Today’s post is written by Kimberly Kronwall.
My grandfather was an avid pilot and builder of airplanes. As a child, I remember walking into his garage to check on the progress of his latest Taylorcraft aircraft. Other than this limited exposure to airplanes (and the commercial flights I frequent) I am not by any means an aviation enthusiast. Yet when I came across the donated records of Leo G. Bellarts, I found myself engrossed in his story and his records. If you don’t know who Bellarts is, don’t worry, I didn’t either. As I was looking into the map collection donated by Lincoln Ellsworth, I accidentally pulled another accession dossier from the box as I was grabbing one of Ellsworth’s. My eyes were immediately drawn to the collection title: “Records Relating to the Last Flight and Disappearance of Amelia Earhart.”
Many of the donated records here at the National Archives are of people who experienced amazing adventures firsthand. For example, the polar collection of donated records is quite extensive and you can see a sampling of this on view right now at the National Archives Public Vault exhibition in downtown D.C. Robert Peary’s explorations of Greenland and the North Pole will be up for several more years. Knowing that the Archives collects some fascinating and sometimes thrilling personal records, I was excited to see what the Bellarts collection would hold.
While the Bellarts collection is small (only one scrapbook), it packs a whopper: the original radio log showing the last transmissions received from Amelia Earhart before she disappeared. This simple document is the rough copy of the radio log with notes and edits. One can see where the radiomen aboard the United States Coast Guard cutter Itasca “x”-ed out and retyped transmissions. The log begins on July 1, 1937 and ends on the afternoon of July 2nd. Earhart’s call sign KHAQQ is seen clearly throughout July 1. However, beginning at 8:00am on July 2nd, Earhart’s transmissions are recorded as intermittent and the log shows the Itasca trying to get a fix on her. Then, the last transmission came at 0843 after a period of silence. According to Bellarts’ account, Earhart’s signal strength was at the highest registration and was coming in so loud that Bellarts ran up to the bridge expecting her to come in for a landing. Instead, the sky was clear with no plane in sight. Bellarts also recalls, “The last time we heard her voice it was so loud and clear that you could hear her outside the radio shack. We heard her quite a few times, but that last time, it sounded as if she would have broken out into a scream if she hadn’t stopped talking. She was just about ready to break into tears and go into hysterics, that’s exactly the way I’d describe her voice, I’ll never forget it.”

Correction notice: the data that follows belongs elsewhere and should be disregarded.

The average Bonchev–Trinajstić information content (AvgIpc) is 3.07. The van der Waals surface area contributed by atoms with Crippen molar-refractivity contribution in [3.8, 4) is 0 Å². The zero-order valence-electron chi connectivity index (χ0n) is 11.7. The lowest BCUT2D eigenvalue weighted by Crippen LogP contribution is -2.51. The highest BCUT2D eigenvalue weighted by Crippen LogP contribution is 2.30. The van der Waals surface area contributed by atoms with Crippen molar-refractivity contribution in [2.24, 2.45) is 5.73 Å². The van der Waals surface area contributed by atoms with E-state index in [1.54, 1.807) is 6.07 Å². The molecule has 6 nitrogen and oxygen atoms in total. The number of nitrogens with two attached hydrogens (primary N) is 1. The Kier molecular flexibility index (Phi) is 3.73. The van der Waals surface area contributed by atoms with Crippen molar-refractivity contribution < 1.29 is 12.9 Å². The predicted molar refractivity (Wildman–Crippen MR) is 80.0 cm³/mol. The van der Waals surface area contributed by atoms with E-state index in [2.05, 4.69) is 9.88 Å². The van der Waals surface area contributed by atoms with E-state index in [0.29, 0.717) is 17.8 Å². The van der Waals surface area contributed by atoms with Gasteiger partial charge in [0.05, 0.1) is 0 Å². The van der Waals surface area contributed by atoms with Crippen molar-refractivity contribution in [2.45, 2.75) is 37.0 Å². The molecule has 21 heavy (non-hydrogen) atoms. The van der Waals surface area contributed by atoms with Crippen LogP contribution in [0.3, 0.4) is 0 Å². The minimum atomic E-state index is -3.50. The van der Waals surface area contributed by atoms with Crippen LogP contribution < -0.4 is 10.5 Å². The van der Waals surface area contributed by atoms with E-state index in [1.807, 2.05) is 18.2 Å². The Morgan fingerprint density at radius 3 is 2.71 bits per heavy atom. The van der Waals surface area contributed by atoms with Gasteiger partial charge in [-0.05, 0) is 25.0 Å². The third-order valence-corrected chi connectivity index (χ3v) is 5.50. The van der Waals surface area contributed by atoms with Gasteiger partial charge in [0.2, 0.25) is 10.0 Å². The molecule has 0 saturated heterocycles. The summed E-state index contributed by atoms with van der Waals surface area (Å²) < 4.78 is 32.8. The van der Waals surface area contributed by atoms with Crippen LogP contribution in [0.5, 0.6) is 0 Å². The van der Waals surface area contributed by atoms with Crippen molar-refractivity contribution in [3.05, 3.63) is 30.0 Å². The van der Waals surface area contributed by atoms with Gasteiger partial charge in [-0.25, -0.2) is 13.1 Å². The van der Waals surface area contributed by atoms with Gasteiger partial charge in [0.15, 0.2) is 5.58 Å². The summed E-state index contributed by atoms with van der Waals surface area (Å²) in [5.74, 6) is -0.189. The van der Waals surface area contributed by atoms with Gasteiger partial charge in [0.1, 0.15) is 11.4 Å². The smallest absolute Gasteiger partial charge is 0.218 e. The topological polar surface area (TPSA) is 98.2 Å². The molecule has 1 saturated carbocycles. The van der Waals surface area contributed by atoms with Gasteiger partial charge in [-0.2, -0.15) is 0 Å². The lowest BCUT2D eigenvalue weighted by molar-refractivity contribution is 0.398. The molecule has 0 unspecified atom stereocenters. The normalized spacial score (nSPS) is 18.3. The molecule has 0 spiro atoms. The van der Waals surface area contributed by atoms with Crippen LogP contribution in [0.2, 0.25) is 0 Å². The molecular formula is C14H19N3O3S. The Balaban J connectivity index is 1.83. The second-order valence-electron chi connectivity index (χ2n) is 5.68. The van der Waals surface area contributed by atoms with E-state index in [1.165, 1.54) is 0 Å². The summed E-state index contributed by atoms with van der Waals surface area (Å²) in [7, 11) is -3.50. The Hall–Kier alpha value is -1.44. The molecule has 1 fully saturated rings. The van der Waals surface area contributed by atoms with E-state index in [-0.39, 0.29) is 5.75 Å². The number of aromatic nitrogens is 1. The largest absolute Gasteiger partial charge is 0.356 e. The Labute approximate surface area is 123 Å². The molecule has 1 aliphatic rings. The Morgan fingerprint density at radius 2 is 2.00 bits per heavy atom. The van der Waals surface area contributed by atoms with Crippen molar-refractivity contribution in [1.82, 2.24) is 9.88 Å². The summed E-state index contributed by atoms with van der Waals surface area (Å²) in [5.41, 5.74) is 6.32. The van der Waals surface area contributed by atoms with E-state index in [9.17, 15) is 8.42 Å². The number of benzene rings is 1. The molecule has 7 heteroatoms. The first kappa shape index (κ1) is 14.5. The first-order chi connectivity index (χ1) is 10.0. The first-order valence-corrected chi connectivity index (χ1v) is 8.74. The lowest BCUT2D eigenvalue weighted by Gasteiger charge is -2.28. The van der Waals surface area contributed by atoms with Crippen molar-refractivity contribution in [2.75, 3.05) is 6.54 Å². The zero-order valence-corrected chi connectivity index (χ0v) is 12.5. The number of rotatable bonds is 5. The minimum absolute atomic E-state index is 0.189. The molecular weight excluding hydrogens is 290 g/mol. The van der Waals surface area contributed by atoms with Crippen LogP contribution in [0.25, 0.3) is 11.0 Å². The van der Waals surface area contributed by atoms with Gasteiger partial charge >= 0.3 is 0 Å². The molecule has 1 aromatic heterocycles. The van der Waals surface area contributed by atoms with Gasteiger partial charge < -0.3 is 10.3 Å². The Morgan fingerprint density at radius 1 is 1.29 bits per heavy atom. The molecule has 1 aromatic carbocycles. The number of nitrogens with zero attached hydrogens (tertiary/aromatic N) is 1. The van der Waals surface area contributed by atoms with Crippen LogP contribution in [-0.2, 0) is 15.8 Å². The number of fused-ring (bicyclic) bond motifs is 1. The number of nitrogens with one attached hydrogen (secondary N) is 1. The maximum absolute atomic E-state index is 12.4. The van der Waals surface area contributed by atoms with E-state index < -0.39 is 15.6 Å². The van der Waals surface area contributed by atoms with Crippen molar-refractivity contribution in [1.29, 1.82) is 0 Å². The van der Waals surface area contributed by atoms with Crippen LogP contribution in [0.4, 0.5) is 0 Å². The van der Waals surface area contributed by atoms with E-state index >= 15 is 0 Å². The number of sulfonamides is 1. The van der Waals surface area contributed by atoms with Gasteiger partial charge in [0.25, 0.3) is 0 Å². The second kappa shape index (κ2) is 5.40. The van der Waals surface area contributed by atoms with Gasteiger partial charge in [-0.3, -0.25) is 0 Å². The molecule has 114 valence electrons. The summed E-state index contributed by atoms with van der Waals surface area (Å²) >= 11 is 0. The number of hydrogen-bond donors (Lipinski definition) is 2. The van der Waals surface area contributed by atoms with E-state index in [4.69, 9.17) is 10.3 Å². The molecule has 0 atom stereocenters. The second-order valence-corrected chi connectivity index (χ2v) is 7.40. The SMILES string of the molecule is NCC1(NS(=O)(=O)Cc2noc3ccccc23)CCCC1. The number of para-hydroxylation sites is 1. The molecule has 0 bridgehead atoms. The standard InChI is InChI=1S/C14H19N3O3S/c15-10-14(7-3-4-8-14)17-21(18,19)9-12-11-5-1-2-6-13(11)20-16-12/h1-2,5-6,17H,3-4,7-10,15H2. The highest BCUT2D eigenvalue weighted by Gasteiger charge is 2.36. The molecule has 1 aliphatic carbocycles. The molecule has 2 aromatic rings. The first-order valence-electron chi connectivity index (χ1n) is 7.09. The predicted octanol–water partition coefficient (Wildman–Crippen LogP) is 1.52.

It is a good thing that Bellarts had the foresight to save these pages, as they would have been disposed of as they are temporary records. Traditionally, the smooth logs (meaning cleaned up and retyped) are the permanent records. So even though Bellarts had a disposable federal record in his possession for almost 40 years, he ended up saving a noteworthy piece of aviation history.
Amazingly enough, NPR just released the story that a new search for Earhart’s plane will commence this summer. The privately funded group The International Group for Historic Aircraft Recovery (TIGHAR) will be heading to the Pacific island Kiribati in July. Perhaps this group will be able to recover Earhart’s plane and help solve one of the great aviation mysteries of the 20th Century.